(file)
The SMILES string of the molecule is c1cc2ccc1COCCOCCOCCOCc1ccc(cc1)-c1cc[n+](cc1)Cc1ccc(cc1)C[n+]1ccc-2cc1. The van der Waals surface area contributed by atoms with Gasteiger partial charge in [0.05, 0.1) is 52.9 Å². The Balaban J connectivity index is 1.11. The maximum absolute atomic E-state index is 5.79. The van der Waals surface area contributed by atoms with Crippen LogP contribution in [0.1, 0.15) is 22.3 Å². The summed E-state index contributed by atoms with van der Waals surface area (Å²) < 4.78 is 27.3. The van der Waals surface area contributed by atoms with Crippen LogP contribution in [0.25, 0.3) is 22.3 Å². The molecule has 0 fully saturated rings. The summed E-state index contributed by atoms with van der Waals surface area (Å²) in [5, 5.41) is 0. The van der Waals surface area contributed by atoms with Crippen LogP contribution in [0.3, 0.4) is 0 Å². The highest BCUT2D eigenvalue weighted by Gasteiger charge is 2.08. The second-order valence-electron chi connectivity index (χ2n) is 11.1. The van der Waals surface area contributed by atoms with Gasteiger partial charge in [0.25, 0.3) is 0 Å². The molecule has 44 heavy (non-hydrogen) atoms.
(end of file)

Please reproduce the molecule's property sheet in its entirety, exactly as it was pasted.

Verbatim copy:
The SMILES string of the molecule is c1cc2ccc1COCCOCCOCCOCc1ccc(cc1)-c1cc[n+](cc1)Cc1ccc(cc1)C[n+]1ccc-2cc1. The van der Waals surface area contributed by atoms with Gasteiger partial charge in [0.05, 0.1) is 52.9 Å². The Balaban J connectivity index is 1.11. The maximum absolute atomic E-state index is 5.79. The van der Waals surface area contributed by atoms with Crippen LogP contribution in [0.1, 0.15) is 22.3 Å². The summed E-state index contributed by atoms with van der Waals surface area (Å²) < 4.78 is 27.3. The van der Waals surface area contributed by atoms with Crippen LogP contribution in [0.25, 0.3) is 22.3 Å². The molecule has 0 fully saturated rings. The summed E-state index contributed by atoms with van der Waals surface area (Å²) in [5, 5.41) is 0. The van der Waals surface area contributed by atoms with Crippen LogP contribution in [0.3, 0.4) is 0 Å². The highest BCUT2D eigenvalue weighted by Gasteiger charge is 2.08. The second-order valence-electron chi connectivity index (χ2n) is 11.1. The van der Waals surface area contributed by atoms with Gasteiger partial charge in [0.25, 0.3) is 0 Å². The molecule has 44 heavy (non-hydrogen) atoms.